The ovoid vessel (left) was crushed and repaired in the laboratory. The lower third has no ornament; horizontal lines are drawn along the upper third. Under the rim and along the widest part of the body, the vessel is ornamented with two rows of impressions with a flat stamp. This small thick-walled clay vessel (on the right) of unknown purpose was found in a small stone ring, “attached” from the north-east to the main one. Such products are usually called incense burners. Fig. E. Shumakova

A very important find was a small thick-walled earthen vessel on a round base found in a stone ring. On the outside, it is ornamented with deeply depressed diagonal lines, giving it the appearance of a Mediterranean shell. Similar products, called incense burners, are rarely found in the burials and mounds of the Afanasyevites in Gorny Altai: they are more often found among the Yenisei Afanasyevites. They are believed to have been used to burn aromatic plants (Vadetskaya, 1986). However, no clear traces from which we can draw conclusions about their application were found. Our cup, in addition to the handle knocked off in antiquity, looks completely new. Such items are usually referred to as professional, meaning the priestly functions of the deceased, or prestigious, indicating his high social status.

The latter is also supported by some non-standard features of this mound. The stone ring itself, which complements the mound of continental soil above the grave, is a fundamental structure that required a lot of labor. The grave also contained objects rarely found in the Afanasyev burials: a round-bottomed vessel and the same censer. In addition, a small ring of large boulders and pebbles, probably of a ritual nature, was attached to the main stone ring from the northeast. It was there that an incense burner was found among the stones, and in the center of the ring was buried a small ovoid, unordered vessel.

The first burial of the Afanasyev culture was excavated by V.V. Radlov on the river. Ursul, in the Ongudai region of Gorny Altai back in 1865. If this date is considered the starting point in the study of this culture, then more than 150 years have passed since its discovery.

During this time, many sites were discovered and explored, most of which are concentrated in the Altai Mountains and the Minusinsk Basin (the Yenisei River basin). Burials of Afanasyevites are also found in Western Tuva and North-Western Mongolia, and some monuments and finds have been found in Chinese Xinjiang, Eastern Kazakhstan and Eastern Uzbekistan. The latest data of radiocarbon analysis, on the basis of which the Afanasyevsk sites in Gorny Altai date back to 3.1–2.9 thousand years BC. BC, and Minusinsk – 3-2.5 thousand years BC. BC, indicate that the Afanasyevites appeared in Altai earlier than in the Minusinsk Basin (Polyakov, 2020).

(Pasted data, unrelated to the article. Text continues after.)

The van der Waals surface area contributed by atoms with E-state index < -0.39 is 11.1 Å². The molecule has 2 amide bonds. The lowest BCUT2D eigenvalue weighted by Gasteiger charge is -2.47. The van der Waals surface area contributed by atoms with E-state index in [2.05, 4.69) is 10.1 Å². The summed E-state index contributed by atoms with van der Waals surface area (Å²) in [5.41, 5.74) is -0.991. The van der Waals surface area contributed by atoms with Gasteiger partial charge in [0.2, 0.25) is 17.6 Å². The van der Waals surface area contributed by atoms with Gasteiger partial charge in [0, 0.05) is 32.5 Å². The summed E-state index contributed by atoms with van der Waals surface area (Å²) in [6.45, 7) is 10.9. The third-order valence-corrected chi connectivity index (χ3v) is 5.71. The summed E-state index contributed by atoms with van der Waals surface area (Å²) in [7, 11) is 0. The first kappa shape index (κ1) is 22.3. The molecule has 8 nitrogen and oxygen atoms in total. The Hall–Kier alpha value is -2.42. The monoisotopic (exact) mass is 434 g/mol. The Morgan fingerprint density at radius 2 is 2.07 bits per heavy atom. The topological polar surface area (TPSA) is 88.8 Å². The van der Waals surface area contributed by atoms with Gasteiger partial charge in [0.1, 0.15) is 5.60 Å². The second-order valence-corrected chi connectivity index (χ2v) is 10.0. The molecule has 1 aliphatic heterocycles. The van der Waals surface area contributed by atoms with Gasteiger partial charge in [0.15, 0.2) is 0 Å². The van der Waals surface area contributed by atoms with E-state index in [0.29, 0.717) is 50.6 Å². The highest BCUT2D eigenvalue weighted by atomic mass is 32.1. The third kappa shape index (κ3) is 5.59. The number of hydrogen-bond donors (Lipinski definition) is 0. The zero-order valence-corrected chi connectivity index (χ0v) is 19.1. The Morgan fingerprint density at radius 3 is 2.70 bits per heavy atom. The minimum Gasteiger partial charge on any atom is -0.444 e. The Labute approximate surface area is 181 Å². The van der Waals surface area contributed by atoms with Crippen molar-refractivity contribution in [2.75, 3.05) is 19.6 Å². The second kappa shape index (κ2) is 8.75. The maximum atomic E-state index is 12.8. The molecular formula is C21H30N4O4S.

Who they were and where they came from

A small number of finds in the burial is typical of the Afanasyevites, whose graves are distinguished by a very meager inventory. At the same time, the Karakol culture of the Bronze Age of Gorny Altai, which is next in time, amazes with its extraordinary art with all the small number of the studied monuments: colored painting and fine engraving of stone slabs from which the burial chambers were composed; fantastic images implying a wealth of mythological ideas. But in the more ancient Afanasyev culture, either we do not find traces of art at all, or they are very inexpressive.

But was it really so? How did the Afanasyevites of Altai express themselves? It would be wrong to say that there are no traces of the rich spiritual life of this people left. The funeral rite itself already testifies to complex mythological and religious concepts. And first of all, this is evidenced a tree grows in brooklyn book 2 chapters summary by the grave structures, which first appeared in Altai only with the arrival of the Afanasyevites. A circle, a ring of stones became the main limiter of the sacred space that separates the world of the living from the world of the dead, a security sign that protects the buried from hostile forces – this was a looped space of another world. At the same time, the circle was the embodiment of movement, because the wheel, the heavenly bodies and the shape of the nomads’ dwellings were round …

Afanasievites were primarily cattle breeders. Judging by the bone material from the settlement complexes and partly from the burial structures, they raised small and large horned livestock, mainly sheep and goats, as well as horses (Shulga, 2012). The role of horses was probably small: these animals were not used for riding. The first draft animals with which it was possible to overcome great distances were bulls.